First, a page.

McConnell confirmed to reporters Tuesday afternoon that he would put any bill backed by the president on the floor for a vote, but he would not say whether he would back an expensive price tag.

McConnell is pushing forward with two votes this week on piecemeal proposals that Democrats will block from advancing to final passage. The first will be a standalone bill for more small-business aid under the Paycheck Protection Program (PPP). The second is a targeted $500 billion bill with money for schools, unemployment insurance and coronavirus testing and tracing.

Both will fail to muster the necessary 60 votes to advance to a final vote. Republicans hope the move will pressure negotiators while putting the spotlight on Democrats just two weeks before the election.

"We believe [they are bills] that represent the views of Republicans, and Democrats are attacking Republicans for not doing something on the coronavirus issue," Thune said. "The PPP issue is very popular, it's very bipartisan and what we're basically saying is, 'work with us, we can pass some things that everybody agrees on.'"

Washington's months-long failure to approve more bipartisan relief, particularly as millions of Americans remain jobless and are pleading for federal help amid dire warnings from economists to dole out more aid, is yet another example of the country's polarized leadership.

Nancy Pelosi
Speaker of the House, Nancy Pelosi, Democrat of California, speaks to the press on Capitol Hill in Washington, DC, on October 9. Photo by NICHOLAS KAMM/AFP/Getty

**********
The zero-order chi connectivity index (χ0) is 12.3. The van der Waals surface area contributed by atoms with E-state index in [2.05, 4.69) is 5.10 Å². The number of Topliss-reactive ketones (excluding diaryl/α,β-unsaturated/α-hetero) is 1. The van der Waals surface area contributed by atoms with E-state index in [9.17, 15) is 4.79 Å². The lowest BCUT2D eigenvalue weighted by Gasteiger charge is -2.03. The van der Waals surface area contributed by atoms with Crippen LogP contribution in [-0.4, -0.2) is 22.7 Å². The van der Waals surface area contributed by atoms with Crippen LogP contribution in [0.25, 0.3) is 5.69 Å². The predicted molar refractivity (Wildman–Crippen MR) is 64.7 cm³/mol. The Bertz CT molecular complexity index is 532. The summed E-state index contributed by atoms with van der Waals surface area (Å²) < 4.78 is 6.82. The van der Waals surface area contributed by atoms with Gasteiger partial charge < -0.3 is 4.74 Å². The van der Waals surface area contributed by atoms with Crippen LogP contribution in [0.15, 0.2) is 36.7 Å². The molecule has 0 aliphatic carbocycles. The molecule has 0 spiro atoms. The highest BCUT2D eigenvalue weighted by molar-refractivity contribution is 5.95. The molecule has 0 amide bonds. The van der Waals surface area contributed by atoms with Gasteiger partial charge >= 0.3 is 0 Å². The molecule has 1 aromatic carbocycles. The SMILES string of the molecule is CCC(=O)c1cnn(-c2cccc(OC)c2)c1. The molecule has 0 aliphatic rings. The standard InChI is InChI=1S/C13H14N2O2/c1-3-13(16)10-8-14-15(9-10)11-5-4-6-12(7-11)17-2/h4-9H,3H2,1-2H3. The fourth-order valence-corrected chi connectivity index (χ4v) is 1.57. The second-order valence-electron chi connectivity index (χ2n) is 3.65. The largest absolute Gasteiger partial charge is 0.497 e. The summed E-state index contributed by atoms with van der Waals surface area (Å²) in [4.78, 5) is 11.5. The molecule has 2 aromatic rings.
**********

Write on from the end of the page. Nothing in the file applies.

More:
Pelosi and Mnuchin spoke for roughly 53 minutes on Monday, according to Pelosi Deputy Chief of Staff Drew Hammill. They "continued to narrow their differences," Hammill said, and on Tuesday they hope to "have clarity on whether we will be able to pass a bill before the election."

Though few details were offered about the outlying disagreements, prior major sticking points have been state and local funding and jobless benefits. The two will speak again Tuesday afternoon.

The White House's $1.8 trillion includes a second round of $1,200 checks, a $400 weekly unemployment boost and about $420 billion for state and local governments. Democrats' $2.2 trillion also includes checks but has $600 weekly jobless supplements and roughly $600 billion in state and local aid.

Republican Senate leaders doubt the viability of a $1.8 trillion bill among their own members—much less the feasibility of a deal that could be higher—and say the devil is in the details.

"If there's an agreement, I think we should try to put it before the election, but I'm skeptical that there can be an agreement," said Sen. Roy Blunt (R-Mo.), the No. 4 Republican. "It would depend on what was in it and how you spend it and lots of other things."

"[If] our members would vote for it," Blunt continued, adding a caveat, "I'd want to move forward."

This story was updated to include information from McConnell after he spoke with reporters.